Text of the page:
Global navigation satellite systems (GNSS) consist of arrays of satellites that provide signals from space.
The system is critical to the navigation of aircraft, spacecraft, boats, ships and large construction and agriculture equipment. It is also used to direct military operations, and for autonomous vehicle control systems, geographical mapping and surveying, archeology, geology and related areas.
To reliably provide the pinpoint positioning information necessary for the system to perform effectively requires highly accurate measurements of the time it takes signals to reach the GNSS receiver.
Those measurements can be thrown off due to the multiple paths that various signals take, thereby corrupting estimates of signal paths and timing by creating a time-varying bias.
The recently published “Multipath Effects in GPS Receivers,” co-authored by Steven Miller, Xue (Sophia) Zhang and Andreas Spanias, describes the workings of GNSS systems and provides details about how to remedy errors caused by multiple signal paths.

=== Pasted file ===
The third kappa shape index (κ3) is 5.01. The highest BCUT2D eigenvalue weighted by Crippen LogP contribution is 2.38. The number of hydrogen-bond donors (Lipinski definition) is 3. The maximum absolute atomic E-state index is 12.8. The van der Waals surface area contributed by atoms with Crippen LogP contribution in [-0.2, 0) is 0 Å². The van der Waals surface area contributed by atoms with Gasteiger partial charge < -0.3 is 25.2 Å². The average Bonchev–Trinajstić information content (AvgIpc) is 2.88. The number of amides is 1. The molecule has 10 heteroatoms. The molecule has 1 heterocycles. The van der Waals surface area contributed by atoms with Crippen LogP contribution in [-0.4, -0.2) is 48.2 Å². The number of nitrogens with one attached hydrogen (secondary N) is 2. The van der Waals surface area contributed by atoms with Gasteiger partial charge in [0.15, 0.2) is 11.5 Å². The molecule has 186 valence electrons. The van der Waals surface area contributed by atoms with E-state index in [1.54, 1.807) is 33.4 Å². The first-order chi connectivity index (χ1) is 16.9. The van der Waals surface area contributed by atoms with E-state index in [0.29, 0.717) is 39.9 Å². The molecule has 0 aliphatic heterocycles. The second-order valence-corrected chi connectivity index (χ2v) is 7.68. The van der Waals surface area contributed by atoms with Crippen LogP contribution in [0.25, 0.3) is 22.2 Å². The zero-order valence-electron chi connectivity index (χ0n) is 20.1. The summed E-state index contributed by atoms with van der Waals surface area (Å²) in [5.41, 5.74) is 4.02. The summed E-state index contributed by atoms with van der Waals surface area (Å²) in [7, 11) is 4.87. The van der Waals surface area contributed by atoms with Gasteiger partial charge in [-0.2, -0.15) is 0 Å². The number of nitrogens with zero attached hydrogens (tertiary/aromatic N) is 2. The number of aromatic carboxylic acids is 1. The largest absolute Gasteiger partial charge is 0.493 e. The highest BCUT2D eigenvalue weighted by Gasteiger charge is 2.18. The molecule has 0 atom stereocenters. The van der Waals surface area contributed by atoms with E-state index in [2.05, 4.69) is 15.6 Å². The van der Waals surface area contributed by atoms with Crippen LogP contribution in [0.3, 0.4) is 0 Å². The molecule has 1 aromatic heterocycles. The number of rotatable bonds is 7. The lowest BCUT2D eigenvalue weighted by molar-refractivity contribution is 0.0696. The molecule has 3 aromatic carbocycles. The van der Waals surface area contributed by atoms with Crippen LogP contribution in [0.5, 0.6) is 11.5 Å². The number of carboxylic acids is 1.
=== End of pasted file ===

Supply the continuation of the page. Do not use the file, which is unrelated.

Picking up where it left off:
Spanias is a professor of electrical engineering in the Ira A. Fulton Schools of Engineering at Arizona State University and director of the Sensor, Signal and Information Processing (SenSIP) research center.
Zhang recently earned a doctoral degree in electrical engineering at ASU. She will be joining Intel in Santa Clara, California later this spring.
Miller, the book’s lead author, earned a master’s and a doctoral degree in electrical engineering at the university. He did his doctoral dissertation on the topic that is the focus of the book.
Miller is a former vice president of engineering for Hemisphere GPS, a major designer and manufacturer of GNSS products. He now has his own company, Aperio DSP (digital signal processing), which provides signal design services.